8 Breadboard Hacks to Make Life Easier

If you like messing around with electronics, one of the best tools you can have on hand is a solderless breaboard. These handy little chunks of plastic just let you “plug n play” so you can quickly develop a circuit before committing it to solder and fiberglass. Handy as they are, they do have their downsides such as:  stuff not fitting, split up power rails, running out of jumpers or just taming what can quickly become a birds nest of a mess.

Luckily the folks over at [Proto Stack] have published a handy article giving us 8 Breadboard Hacks. While anyone that has used breadboads for any length of time will have probably figured most of these out, its still good knowledge for any newcomers to the sometimes aggravating world of plastic and jumpers.

Also we know there are more hacks you can do to make your lives easier and would love to hear them in the comments.

Comments

  1. mankmanger says:

    Site overloaded?

  2. Brian Cribbs says:

    Either it’s a bad link or their server is having capacity issues.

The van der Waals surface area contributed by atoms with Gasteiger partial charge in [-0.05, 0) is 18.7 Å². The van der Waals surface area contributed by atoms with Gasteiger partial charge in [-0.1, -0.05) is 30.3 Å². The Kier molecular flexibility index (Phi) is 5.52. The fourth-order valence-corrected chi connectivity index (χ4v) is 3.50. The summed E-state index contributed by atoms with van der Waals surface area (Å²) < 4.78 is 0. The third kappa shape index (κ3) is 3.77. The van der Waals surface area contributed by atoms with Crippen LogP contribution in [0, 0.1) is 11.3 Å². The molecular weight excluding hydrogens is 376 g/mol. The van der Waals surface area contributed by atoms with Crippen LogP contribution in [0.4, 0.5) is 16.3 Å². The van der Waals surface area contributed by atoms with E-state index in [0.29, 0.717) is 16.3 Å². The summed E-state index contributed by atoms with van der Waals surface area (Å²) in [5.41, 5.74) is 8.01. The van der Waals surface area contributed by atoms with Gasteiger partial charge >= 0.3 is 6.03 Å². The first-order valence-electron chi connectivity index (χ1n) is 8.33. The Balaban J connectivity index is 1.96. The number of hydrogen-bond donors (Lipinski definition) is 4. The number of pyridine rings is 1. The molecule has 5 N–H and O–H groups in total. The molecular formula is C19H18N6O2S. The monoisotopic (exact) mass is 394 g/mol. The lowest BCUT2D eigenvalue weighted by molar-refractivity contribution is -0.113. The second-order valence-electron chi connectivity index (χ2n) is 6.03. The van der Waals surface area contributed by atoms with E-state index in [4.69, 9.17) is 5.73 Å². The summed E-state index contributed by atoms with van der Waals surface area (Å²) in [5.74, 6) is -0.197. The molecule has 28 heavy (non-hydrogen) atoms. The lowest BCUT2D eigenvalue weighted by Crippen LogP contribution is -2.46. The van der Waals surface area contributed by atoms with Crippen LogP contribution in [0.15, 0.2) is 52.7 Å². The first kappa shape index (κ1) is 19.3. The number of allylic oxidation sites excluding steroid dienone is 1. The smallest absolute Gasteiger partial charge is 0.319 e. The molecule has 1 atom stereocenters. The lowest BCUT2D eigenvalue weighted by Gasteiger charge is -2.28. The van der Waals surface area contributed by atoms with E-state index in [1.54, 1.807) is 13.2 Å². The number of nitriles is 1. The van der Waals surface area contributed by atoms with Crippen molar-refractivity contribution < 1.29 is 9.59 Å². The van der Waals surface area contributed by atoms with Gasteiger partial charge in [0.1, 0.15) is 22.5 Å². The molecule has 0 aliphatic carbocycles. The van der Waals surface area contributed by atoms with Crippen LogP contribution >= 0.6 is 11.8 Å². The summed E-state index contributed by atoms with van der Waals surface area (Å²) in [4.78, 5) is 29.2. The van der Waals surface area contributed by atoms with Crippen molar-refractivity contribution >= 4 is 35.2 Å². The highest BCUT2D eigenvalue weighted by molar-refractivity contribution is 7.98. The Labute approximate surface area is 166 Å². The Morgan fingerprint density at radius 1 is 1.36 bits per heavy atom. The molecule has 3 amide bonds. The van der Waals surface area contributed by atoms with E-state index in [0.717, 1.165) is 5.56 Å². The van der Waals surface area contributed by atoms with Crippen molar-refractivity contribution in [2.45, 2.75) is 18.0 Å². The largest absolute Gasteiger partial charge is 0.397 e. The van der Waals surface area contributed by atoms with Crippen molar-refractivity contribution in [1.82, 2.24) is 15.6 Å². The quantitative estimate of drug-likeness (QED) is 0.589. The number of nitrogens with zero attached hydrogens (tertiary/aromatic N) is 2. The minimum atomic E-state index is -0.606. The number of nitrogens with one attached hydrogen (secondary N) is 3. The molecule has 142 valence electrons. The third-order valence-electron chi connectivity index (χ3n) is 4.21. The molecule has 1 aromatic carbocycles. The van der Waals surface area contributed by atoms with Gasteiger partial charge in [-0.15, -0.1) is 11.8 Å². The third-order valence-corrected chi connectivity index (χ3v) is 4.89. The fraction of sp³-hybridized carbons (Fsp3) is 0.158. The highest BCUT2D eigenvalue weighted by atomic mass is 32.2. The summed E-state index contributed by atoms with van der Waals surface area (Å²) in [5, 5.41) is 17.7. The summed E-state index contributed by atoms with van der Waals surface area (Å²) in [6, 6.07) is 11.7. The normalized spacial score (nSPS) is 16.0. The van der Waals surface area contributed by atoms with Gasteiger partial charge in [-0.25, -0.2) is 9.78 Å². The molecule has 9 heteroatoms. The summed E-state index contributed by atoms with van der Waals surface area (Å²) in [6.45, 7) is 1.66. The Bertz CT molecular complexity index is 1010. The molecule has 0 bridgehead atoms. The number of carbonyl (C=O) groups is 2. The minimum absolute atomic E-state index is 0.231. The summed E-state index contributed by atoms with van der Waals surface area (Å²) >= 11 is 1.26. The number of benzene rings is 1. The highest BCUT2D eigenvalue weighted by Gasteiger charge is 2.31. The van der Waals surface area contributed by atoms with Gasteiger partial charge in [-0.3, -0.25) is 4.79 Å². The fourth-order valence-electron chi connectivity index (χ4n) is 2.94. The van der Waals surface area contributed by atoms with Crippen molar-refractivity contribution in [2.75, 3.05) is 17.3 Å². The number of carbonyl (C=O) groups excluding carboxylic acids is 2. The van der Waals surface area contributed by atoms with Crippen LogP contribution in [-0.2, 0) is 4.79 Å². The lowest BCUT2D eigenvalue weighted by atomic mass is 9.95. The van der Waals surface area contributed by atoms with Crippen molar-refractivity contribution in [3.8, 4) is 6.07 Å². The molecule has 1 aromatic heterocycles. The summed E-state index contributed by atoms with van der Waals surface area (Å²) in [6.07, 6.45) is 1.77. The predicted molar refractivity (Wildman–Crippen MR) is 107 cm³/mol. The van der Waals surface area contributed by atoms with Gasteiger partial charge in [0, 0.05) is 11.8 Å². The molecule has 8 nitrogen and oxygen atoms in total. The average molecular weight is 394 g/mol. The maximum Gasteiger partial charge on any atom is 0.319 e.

3. Keith says:

    The link has been slashdotted/hackadayed.

  4. KanchoBlindside says:

    1. Bribe an electrician (Beer usually works)
    2. Ask him if you can have all the wires cut-off from old ballasts, or the extra in new ones (people like me hate the mess & cut off quite a few inches when installing the new one).
    3. Have breadboard jumpers for life in white, black, yellow, red, blue. Sometimes purple.

    I was lucky enough to get the “sh*t” assignment of replacing fluorescents at work; relamping thousands of 32W with 28W lamps, took over a MONTH. Many needed ballasts. I’m swimming in dozens of pounds of jumpers up to 36″ :)

  5. Dan says:

    Hmm. Between 730am and 800am eastern on Sep 20, protostack.com was down. Would have like to see it. It caught my attention because I have my own page on breadboard tricks: http://www.dansworkshop.com/2011/09/breadboarding-modules/ Hopefully protostack comes back up soon, I wanna see it!

  6. Alistair says:

    Keep the wiring structured and neat. It takes longer but it’s a hell of a lot easier to debug.

    if you’re feeling especially clever/mental build an entire 8 bit computer like Chris Smith’s Harlequin

    http://www.zxdesign.info/harlequin.shtml

    now that’s what I call tidy breadboarding

  7. Springuin says:
  8. SuperNuRd says:

    sites still down

  9. karl says:

    I found that any of the CATx cables have wire that is great for breadboarding – also, most indoor telephone wiring.